John Elkins, a lieutenant with the Buncombe County Sheriff’s Ofﬁce, said he knows a small amount about how tax stamps on illegal substances work from one prior case.
“It is issued, I believe, by the Department of Agriculture,” Elkins said. “They do not report that to any law enforcement database, that is solely for tax purposes. That really has nothing to do with the fact that possessing, growing or manufacturing marijuana is illegal.”
Elkins said if a person pays taxes on marijuana and gets caught, they only evaded the tax aspect of the crime, not the criminal charges.
Van Duncan, sheriff of Buncombe County, said he didn’t realize N.C. allowed the sale of tax stamps for growing marijuana.
“I can see a real problem with this,” Duncan said. “The DEA, when it comes to what they would consider this as, is trafﬁcking marijuana, because the federal government still views this as a Schedule 1 drug. They still view marijuana as tremendously harmful and impactful, dangerous drug, in the same category as peyote and some hard other drugs. The states have the ability to decide on some issues that the federal government does not.”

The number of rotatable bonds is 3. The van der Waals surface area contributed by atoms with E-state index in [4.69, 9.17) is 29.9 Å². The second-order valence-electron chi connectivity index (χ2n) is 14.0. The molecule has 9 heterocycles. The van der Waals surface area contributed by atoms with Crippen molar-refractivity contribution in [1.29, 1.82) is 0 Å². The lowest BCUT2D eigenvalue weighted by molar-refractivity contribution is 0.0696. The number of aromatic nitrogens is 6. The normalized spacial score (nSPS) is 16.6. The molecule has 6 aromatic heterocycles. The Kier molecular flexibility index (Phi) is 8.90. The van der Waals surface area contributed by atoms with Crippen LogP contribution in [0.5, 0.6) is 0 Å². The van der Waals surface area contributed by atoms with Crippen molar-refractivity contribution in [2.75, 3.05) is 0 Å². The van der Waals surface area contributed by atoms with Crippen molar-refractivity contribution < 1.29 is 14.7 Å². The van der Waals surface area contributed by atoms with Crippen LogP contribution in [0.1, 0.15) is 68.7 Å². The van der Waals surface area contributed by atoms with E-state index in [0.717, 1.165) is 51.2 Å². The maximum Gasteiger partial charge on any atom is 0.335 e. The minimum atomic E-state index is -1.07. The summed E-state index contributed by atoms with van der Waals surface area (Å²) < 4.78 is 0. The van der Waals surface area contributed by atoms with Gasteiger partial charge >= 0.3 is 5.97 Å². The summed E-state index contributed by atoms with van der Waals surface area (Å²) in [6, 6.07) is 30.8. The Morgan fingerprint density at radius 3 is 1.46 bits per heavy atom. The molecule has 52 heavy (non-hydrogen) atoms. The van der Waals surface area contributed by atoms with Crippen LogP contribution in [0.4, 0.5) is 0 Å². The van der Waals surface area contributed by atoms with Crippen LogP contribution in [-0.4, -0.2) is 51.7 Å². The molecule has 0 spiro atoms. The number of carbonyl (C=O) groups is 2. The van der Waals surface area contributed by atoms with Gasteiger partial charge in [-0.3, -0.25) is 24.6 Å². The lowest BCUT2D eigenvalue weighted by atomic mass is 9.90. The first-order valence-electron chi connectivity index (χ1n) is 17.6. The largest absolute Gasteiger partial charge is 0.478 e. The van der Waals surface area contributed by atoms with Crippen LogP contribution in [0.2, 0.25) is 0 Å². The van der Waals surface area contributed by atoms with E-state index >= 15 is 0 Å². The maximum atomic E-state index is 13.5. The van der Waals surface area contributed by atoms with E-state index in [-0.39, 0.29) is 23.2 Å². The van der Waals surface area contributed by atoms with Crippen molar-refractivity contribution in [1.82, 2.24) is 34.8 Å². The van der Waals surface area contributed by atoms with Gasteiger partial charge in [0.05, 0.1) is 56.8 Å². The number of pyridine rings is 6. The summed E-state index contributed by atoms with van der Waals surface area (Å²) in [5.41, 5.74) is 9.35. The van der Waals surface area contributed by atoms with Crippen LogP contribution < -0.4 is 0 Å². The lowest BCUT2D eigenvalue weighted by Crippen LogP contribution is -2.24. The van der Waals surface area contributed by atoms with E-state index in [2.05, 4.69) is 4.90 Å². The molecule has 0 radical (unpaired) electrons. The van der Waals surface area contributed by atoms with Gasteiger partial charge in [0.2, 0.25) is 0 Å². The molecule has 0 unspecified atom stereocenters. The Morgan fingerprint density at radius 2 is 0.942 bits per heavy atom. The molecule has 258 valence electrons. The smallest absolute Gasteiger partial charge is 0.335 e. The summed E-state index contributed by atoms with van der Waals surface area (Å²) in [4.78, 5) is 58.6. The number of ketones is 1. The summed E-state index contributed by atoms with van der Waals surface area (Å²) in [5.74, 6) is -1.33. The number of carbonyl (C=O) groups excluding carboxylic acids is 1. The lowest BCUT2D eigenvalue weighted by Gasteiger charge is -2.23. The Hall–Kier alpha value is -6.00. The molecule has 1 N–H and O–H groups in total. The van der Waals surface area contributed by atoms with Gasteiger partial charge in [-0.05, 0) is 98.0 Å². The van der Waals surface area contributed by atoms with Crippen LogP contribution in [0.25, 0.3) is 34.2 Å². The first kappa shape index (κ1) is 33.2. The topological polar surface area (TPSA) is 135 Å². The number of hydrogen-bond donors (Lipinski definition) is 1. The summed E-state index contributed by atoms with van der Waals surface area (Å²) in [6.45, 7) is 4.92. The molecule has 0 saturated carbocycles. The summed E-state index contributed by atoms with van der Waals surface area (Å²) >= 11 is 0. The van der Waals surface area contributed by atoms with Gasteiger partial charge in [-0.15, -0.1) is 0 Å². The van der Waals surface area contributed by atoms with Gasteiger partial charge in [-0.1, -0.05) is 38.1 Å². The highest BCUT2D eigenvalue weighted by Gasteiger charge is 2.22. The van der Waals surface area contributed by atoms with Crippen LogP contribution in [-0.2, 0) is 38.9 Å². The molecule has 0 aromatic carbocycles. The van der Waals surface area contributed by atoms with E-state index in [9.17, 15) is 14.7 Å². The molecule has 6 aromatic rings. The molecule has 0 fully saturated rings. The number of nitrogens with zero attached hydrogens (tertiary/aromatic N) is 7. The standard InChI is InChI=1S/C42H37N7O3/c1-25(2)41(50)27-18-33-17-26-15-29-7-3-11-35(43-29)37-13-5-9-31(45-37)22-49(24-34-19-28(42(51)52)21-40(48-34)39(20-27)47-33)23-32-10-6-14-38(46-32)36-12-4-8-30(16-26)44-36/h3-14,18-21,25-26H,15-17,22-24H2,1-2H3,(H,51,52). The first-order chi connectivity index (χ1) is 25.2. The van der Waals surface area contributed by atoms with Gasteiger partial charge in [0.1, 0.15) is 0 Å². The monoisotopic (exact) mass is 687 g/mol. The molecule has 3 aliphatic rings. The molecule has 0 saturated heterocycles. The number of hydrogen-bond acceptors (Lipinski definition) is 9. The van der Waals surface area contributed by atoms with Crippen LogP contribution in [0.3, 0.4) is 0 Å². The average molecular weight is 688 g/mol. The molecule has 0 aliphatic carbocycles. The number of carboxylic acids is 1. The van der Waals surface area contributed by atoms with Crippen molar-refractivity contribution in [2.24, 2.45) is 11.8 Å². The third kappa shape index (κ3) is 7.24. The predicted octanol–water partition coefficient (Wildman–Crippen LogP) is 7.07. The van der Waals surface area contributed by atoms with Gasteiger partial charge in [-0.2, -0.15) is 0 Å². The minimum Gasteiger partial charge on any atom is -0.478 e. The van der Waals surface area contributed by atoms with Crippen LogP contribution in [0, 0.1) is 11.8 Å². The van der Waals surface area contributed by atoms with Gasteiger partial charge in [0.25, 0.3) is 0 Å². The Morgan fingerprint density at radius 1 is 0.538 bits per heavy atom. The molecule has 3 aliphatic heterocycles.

Duncan said the legality of tax stamps for illegal substances strikes him as strange.
“A lot of the foundations based on the laws in the country, if it’s a legal thing it’s not necessarily prohibited. There’s an advocacy toward it, not whether it’s right or wrong, but if it’s legal or not. And if the states make the determination that these tax stamps are legal, I do see a ton of potential problems and issues. I’ve not heard from the DEA about how they are going to handle enforcement on North Carolina tax stamps in a state where it’s still illegal.”
According to Duncan, a large concern with being a law enforcement ofﬁcer deals with looking at the big picture of crime in the county.
“We had 14 homicides in Buncombe County last year, we’re a county that normally has three to ﬁve on average. Every homicide that we had, except for one, in some way ties back to controlled substance abuse. Whether it was bath salts, heroin or copious amounts of marijuana that led to the other drugs, because we’ve had a long term history with some of the folks who were involved.”
Duncan said the need for a broader discussion around this issue approaches quickly and must involve legislatures, law enforcement and the general public.